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Veil of Maya’s Marc Okubo: New Album ‘False Idol’ Was All ‘Risk and Vibe’ [Interview]

Sumerian Records
Sumerian Records

Veil of Maya continue to evolve with each successive album, and their sixth studio album, False Idol, finds the band dipping their toes into delivering a more conceptual release, with the disc exploring the corrupting nature power can have over man, ultimately leading to their demise.

We recently had a chance to speak with Veil of Maya guitarist Marc Okubo about the new album and concept, their unique way of approaching the disc with both a vocal and instrumental producer, his desire to get back on the road playing the new material and what fans can look for in 2018. Check out our chat with Veil of Maya’s Marc Okubo below and pick up the False Idol album, out now:

The concept for this new album, is that something that you kind of had planned out in advance, or was it something that developed as the music started coming together?

Actually, it was an idea that Lukas [Magyar] had very early into him recording with the band. The concept is mainly lyrical, so it didn’t really affect my part in songwriting too much. But yeah, it was definitely something he had planned like years … for like at least a year in advance.

Can we talk a little bit about the concept? What was the idea that you wanted to convey, and what inspired the story coming from the band?

Well, I guess the concept tells a story in the first person of a man that comes into political power and starts an army and starts killing people and then realizes that he’s bad and then kind of offs himself, I guess. It’s not based off of anything in particular, it has nothing to do with the current political situation. Lukas is real into movies and books as are the rest of us, and we kind of wanted tell a story with this album.

It’s kind of cool when bands branch out and do that a little bit. Had you enjoyed other concept albums or stories before going into this? Do you enjoy it a little bit more when bands give you something more to dig into?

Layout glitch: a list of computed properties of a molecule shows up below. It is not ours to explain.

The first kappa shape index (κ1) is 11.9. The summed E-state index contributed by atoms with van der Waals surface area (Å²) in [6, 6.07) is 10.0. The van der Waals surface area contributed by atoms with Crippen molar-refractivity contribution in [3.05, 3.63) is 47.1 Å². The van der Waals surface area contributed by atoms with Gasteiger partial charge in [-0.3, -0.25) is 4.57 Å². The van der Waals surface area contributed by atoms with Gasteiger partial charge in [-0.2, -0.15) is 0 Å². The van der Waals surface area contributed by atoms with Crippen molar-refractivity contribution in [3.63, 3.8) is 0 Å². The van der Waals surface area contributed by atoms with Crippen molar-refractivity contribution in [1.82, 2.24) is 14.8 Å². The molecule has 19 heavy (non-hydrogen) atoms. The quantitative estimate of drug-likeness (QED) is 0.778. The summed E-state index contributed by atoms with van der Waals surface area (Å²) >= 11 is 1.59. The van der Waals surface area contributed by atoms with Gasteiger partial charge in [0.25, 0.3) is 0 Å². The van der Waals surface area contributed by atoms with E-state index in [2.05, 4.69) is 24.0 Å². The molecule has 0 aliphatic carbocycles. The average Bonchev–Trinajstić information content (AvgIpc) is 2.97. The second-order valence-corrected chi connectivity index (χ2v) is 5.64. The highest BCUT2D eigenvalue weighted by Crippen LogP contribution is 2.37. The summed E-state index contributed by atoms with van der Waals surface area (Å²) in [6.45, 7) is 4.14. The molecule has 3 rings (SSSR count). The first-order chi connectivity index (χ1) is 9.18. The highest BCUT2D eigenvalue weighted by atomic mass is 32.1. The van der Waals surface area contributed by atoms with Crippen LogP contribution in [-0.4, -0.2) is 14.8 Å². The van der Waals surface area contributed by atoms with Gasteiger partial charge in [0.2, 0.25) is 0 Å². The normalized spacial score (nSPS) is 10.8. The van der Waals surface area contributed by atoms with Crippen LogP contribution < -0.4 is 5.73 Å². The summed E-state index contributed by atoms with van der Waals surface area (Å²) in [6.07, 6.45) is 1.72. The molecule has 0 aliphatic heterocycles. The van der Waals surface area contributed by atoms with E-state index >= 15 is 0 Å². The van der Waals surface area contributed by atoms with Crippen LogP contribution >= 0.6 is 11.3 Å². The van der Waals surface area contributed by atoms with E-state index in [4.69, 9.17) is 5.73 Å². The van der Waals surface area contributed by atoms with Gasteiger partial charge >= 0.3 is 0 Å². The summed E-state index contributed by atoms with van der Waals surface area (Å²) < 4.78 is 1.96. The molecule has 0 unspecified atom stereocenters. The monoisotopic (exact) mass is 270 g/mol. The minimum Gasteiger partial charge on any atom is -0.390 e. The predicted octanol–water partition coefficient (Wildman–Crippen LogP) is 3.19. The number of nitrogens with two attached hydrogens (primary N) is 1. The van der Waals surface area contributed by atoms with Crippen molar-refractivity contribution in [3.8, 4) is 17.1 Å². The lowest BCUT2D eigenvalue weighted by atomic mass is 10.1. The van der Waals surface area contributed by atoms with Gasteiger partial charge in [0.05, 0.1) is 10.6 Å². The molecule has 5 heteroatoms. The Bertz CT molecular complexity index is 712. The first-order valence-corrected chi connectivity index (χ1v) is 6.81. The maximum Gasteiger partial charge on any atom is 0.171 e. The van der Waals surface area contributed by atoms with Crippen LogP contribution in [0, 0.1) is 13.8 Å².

I’ve always been a fan of concept albums. I’m a huge fan of “The Wall” by Pink Floyd or like “Scenes from a Memory” by Dream Theater and stuff like that. Yeah, I’ve always thought it was cool. I thought it’s like … it’s a lot like the concept of Coheed and Cambria, like be a comic book, and all that kind of stuff. I’m always into it. Either way, musically, for me, every album’s kind of like, you know … kind of like my way of keeping a journal, how I kind of channel my feelings into something, so all of our albums are kind of concept albums to me because I don’t have to use my words. I get to just do it all through music and feel and stuff. I don’t know. It works out. It works out for me, either way.

This was kind of a different way of recording. I haven’t necessarily noticed too often of bands using a vocal producer [Brandon Paddock] as well as using an instrumental producer [Max Schad]. Can you talk a little bit about how this arrangement kind of benefited you guys in terms of putting this record together?

It was really interesting. I guess it was kind of weird. I mean, the person that we just went to for vocals was initially supposed to record the whole album, but I started writing with this guy named Max Schad, and the songs just started turning out really well and I guess the mix came out really well, so we kind of just ended up just keeping it that way.

They would just take the demos that we would make and put vocals to them, and we would just kind of piece it together in the order that we liked. In the end it worked out very well because Max is just like a very quick-working person. He has to make music for television commercials and make jingles and stuff like that, and he usually has a few hours’ notice to get a job done. He’s very reliable when it comes to getting a mix for a song out or changing a part. He was also really inspired and motivated, so he would be like adding stuff when I wasn’t there, and I’d come back and have the songs be a little different and be like, “Oh, wow. Pretty cool.” Having Max be a part of this album was super beneficial. It was like having another member in the band.

This sounds like a very cool way to do things. I’m curious your take on this as a musician, after putting together the demos, what was it like to witness Lukas and the spontaneous nature of putting together lyrics on the spot?

It was real cool. Honestly, I didn’t pay as much attention to what was going on with the vocals until the very end, because I really didn’t want to get distracted from making the songs as good as I could first. If I was working on a song and then I heard a vocal part that I wasn’t resonating with, I didn’t want that to distract me from finishing the song first. I would pretty much just try and trust … I trusted Lukas and Brandon Paddock that they would do a good job, and then when it came to maybe the last week of vocal recording or whatever, we would send our notes in then so that we could get as much work done on the music without distracting ourselves.